Installation Tip: How to Straighten Curved or Bent Deck Floor Boards
Sometimes boards will be bent just enough that it’s hard to use the deck spacer. When this happens, use wooden shims to widen the gap enough for the deck spacer.
Place the deck spacer, so it is flush against the top of your redwood board.
Then you can either remove the shim and install the screws or keep the shim there while you install the screws. It doesn’t make much difference.
An alternate method for creating enough space is to use a small crowbar between the two boards. Pull or push it to give your deck spacer some room, then remove the crowbar after the spacer is in place.
Working your way from the house (or the most stable side) down to the other edge of the deck allows you to use the end of your redwood 2×6 as leverage for pushing/pulling it into place. Remember that wood isn’t precisely straight, and you can manipulate it to a large extent to lay where and how you want.
Step 5: Work Your Way From One End of the Deck to the Next
You can see here the line of Camo screws installed along this joist. That’s what makes using a deck spacer like this so wonderful – the proof of installation is almost invisible when all’s said and done.
If you want your deck floor to look seamless, use a tool like the Camo Spacer to screw the boards down.
Step 6: Allow Your Boards to Overhang Your Deck
Allow the ends of your boards to overhang the edge of the frame where possible. Be sure to use the deck spacer on both of your doubled-up outer deck frame pressure-treated boards.
If the overhang distance is too great or you need to use the excess lumber, use a circular saw to cut the ends off the outside edge of your board. Leave an inch or two of overhang so you can do a final precision cut along your deck edge before you start to trim.
Installation Tip: How to Work Around Obstructions
If you run into obstructions, like this 6×6 cedar pergola post coming up through the deck floor, you may need to use large clamps instead of the pry bar to keep the board in place.
It’s easy to chisel bits of the board as needed. Simply use a jigsaw, then hammer and chisel the rest of the wood out. The pergola post infringed on the next redwood board in this example, so we had to remove a small sliver.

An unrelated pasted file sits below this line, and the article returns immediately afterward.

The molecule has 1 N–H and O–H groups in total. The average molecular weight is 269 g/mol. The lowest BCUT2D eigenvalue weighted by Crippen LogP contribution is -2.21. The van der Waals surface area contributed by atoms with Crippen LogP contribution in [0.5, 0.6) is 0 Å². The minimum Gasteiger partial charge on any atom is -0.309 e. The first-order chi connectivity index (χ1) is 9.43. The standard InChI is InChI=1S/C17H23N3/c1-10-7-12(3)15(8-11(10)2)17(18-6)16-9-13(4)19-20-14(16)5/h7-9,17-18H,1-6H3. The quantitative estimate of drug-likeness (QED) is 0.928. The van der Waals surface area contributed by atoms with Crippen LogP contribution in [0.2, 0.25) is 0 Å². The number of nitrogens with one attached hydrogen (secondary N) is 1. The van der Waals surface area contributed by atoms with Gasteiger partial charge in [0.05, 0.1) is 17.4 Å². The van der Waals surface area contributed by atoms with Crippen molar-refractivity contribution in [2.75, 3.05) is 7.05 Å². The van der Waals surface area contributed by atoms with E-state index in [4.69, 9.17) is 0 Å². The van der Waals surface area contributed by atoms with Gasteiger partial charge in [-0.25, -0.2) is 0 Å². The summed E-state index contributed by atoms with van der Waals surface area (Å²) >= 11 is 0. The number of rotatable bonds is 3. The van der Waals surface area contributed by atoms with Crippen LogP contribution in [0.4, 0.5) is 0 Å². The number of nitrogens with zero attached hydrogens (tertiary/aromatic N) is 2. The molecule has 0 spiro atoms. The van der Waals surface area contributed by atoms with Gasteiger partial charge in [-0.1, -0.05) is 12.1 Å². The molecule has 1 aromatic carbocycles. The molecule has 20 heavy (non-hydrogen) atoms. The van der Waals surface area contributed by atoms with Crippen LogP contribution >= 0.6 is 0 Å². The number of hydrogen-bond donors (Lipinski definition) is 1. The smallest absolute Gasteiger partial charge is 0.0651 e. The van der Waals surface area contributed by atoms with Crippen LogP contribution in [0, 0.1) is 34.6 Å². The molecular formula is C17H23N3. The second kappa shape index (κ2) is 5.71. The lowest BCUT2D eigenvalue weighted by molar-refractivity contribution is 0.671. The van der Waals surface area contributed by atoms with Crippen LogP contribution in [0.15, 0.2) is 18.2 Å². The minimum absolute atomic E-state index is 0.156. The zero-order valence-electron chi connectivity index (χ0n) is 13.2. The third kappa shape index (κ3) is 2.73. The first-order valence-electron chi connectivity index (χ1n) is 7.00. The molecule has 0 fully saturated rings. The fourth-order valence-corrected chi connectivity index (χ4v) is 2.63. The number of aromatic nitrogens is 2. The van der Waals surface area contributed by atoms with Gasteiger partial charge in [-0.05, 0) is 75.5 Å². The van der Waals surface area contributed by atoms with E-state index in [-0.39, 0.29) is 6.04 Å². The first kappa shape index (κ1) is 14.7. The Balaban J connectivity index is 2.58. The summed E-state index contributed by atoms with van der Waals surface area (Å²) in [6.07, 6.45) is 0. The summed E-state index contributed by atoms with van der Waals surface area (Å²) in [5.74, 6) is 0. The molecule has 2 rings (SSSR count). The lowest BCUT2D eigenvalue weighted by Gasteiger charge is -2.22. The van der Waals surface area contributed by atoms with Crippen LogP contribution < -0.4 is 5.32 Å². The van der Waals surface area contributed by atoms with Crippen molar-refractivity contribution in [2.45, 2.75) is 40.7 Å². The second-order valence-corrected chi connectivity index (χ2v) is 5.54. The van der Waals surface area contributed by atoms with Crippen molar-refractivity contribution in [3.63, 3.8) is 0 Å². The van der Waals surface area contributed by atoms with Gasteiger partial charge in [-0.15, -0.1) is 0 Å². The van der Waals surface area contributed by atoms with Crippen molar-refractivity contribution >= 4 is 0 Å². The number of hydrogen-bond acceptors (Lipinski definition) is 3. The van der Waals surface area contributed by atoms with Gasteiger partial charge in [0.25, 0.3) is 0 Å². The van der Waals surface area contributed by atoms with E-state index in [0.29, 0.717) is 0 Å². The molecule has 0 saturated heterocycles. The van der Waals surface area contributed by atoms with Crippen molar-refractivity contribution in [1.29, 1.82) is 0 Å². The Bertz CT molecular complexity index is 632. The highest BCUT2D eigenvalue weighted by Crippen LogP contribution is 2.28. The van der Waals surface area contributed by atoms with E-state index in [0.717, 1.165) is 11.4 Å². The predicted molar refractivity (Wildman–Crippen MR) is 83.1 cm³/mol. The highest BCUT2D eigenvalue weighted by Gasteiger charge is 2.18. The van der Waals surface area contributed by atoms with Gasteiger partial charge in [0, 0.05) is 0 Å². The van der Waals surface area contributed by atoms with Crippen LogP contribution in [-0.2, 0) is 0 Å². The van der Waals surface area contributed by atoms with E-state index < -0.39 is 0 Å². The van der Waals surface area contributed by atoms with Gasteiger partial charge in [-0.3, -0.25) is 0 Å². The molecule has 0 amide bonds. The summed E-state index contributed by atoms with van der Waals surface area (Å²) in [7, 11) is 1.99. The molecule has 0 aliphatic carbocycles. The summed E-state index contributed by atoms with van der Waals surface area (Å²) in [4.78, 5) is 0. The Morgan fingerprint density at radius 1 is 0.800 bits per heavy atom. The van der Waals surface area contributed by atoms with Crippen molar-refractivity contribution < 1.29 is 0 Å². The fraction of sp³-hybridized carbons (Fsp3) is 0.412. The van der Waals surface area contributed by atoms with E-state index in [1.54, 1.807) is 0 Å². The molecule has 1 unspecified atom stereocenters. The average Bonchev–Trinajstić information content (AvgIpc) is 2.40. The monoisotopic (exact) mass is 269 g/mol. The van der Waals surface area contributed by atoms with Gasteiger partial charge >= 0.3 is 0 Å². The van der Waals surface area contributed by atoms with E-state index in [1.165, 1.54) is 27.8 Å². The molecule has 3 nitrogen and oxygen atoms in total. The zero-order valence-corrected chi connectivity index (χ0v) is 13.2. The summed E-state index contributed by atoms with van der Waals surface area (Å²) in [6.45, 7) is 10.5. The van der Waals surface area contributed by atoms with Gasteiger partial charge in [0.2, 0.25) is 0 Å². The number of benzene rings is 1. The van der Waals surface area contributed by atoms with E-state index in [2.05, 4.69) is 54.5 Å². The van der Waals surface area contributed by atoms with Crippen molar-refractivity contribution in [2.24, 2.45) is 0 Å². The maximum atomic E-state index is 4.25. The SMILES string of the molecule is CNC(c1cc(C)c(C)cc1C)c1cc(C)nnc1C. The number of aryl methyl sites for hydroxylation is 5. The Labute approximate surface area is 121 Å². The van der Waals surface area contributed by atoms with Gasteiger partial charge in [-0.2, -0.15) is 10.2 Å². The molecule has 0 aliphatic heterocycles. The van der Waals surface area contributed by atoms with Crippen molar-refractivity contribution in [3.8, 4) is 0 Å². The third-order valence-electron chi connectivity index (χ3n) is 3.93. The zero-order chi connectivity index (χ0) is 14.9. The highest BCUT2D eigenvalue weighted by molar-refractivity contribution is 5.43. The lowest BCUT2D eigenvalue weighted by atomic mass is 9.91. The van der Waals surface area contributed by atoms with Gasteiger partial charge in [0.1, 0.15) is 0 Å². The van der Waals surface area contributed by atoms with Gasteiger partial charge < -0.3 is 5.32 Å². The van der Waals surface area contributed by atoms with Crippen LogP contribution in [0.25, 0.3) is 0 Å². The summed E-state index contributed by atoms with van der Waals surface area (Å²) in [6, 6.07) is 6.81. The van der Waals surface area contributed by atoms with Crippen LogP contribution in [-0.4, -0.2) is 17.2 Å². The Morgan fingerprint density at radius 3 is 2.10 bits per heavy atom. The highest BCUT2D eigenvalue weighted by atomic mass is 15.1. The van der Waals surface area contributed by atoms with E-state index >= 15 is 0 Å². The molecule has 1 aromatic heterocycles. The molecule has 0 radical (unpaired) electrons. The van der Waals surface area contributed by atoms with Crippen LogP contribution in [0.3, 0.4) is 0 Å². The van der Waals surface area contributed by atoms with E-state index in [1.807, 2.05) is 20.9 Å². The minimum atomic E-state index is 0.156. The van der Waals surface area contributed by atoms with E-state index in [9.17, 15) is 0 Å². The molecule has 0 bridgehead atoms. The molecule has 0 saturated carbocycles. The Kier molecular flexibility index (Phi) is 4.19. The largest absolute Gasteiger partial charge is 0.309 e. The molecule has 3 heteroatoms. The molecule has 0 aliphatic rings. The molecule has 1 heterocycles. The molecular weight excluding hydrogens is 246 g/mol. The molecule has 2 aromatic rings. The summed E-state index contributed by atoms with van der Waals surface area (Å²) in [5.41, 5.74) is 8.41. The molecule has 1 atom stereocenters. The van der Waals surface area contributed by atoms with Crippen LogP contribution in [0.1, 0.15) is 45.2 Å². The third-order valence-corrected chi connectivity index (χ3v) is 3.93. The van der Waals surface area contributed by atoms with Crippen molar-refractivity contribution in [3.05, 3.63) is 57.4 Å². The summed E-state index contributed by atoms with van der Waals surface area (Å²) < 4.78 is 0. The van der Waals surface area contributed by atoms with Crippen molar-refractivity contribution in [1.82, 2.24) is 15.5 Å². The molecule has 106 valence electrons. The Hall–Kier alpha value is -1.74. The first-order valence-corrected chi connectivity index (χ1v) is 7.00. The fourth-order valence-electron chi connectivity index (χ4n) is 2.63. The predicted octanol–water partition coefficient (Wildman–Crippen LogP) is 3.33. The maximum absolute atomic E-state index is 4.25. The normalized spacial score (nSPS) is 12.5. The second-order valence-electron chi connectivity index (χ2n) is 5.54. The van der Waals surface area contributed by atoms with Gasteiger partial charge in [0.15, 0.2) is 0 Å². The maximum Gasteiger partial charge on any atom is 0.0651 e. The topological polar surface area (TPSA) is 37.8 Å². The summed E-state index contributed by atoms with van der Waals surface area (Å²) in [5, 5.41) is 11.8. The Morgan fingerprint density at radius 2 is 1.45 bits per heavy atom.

Then use the Camo deck spacers above the joists and/or frame to keep the board in place before mounting.
Always put downward pressure on the board and/or the Camo deck spacer as you’re installing the screws. You never know when a board is lifted off the joist a little.
We will trim the bottom of the pergola posts, so we didn’t sand or finish the edge. The important thing is that the 2×6 redwood board fits around the pergola post, and the board maintains its parallel layout for the rest of the deck floor.
Installing a deck floor is a process of working methodically, from stability outward. In this example, we worked from the board closest to the concrete steps outward, with each board being secured from the left (secured side) to the right.
Step 7: Install Your Outermost Flood Board
When you get to the very outer floor board, measure the widest distance from the second board’s edge to the outer edge of your frame. (Hopefully, this will be the same distance all across, but in case it’s not, make sure you take the widest distance.)
Mark this distance, and run the last board through a table saw to create the precise width you need. Install in the same way, with Camo deck spacers keeping the space and predrilling/screwing on the very outer edge.
You’ve just completed laying the redwood deck floor.
Redwood is just beautiful on a deck floor.
While you may still want to add trim, you can start to envision what a gorgeous asset this redwood deck will be to your home, yard, and life.
With the floor installed, you’re almost ready for stain and sealant.
We hope you enjoy installing your own redwood deck floor and that the end result is something you can use, enjoy, and be proud of.